the desideratum of immigration to the colony, and essentially correct. In this growing colony, which begged, on the part of the directors, to thank him now extends 300 miles along the coast, the English for his very interesting communications.— Times. language is that which will ultimately prevail, and GRAVITATION OF THE ELECTRIC FLUID.-Mr. is already spoken to a great extent. The free Lake, of the Royal Laboratory, Portsmouth, has colored men of the United States, and even their communicated to the Lancet the results of a sinwhite Abolition brethren, after abusing the colony gular experiment, which appears to show that the without mercy for many years, are beginning to electric agent is really fluid ; and that when collook upon it with a considerable degree of favor, lected so as not to exert its powers of attraction and will probably become in due time its fast and repulsion, it obeys the laws of gravitation like friends. Why should they not? They profess to carbonic acid and other gases. The electric fluid be the friends of the colored man—and the world was received in a Leyden jar insulated on a glass does not afford another example so honorable to plate. At the lower part of the jar was a crack his character and so cheering to his hopes. They in the side, of a star-like form, and from around profess to abhor the slave trade, and this much this the metallic coating was removed. On chargabused colony has done more to repress that trade, ing the jar, it was observed that the electric fluid than the combined navies of England, France and soon began to flow out in a stream from the lower the United States. They profess (some of them) opening; and, on continuing the working of the to love the religion of the Gospel, and this colony machine, it flowed over the lip of the jar, descendis doing more to spread that religion in its purity ing in a faint luminous conical stream, (visible only over the benighted regions of Africa, than all other in the dark,) until it reached the level of the outhuman instrumentalities put together. Having side coating, over which it became gradually difbecome independent, it will for the present be less fused, forming, as it were, a frill, or collar. When an object of jealousy to foreign powers. Being the jar was a little inclined on one side, there was less dependent upon the Colonization Society than a perceptible difference in the time of its escape formerly, it will be less an object of jealousy to over the higher and lower part of the lip, from the the enemies of that society at home and abroad. latter of which it began to flow first. On disconThe practical wisdom of the colonization enterprise, linuing the working of the machine, the fluid first and the far-reaching sagacity and benevolence of ceased to flow at the lip of the jar, and then at the its founders, now begin to stand out in bold relief : lower aperture. On renewing the operation, it first and as that infant republic shall expand its frame, reäppeared at the lower aperture, and afterwards and extend its influence over the whole African at the mouth. This very ingenious experiment continent, becoming alike the asylum and the glory appears to establish the fact, that the electric fluid of the free colored man, even Garrison, or his is material, and is influenced, under certain cirdescendants, if any such there be, will be con- cumstances, by the laws of gravitation. Mr. Lake strained to confess that hostility to African colo- proposes for it the name of pyrogen ; but this is nization, is hostility to the colored race. — Journal inconvenient, because it is already applied to cerof Commerce.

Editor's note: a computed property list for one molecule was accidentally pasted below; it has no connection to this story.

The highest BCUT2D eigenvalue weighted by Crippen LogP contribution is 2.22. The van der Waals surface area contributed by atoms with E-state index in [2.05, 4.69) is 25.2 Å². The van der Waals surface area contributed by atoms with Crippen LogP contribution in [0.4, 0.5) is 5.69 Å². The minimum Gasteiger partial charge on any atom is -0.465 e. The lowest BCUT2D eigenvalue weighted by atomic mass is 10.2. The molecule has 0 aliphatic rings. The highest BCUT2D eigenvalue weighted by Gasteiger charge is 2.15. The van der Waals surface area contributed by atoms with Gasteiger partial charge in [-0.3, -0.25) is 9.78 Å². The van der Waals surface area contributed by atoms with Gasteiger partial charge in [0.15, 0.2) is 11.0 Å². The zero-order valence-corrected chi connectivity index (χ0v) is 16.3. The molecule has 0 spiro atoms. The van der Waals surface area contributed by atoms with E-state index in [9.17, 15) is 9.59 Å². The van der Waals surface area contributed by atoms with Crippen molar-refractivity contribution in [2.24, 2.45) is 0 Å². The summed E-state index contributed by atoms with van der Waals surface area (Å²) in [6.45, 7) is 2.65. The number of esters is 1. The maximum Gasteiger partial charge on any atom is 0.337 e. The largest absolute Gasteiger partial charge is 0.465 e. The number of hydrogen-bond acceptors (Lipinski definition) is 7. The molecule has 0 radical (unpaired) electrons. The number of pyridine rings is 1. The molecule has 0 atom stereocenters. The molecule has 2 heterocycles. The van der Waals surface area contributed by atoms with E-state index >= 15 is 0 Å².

tain chemical products.—Medical Gazette. Port NATAL FOR THE CULTIVATION OF Cot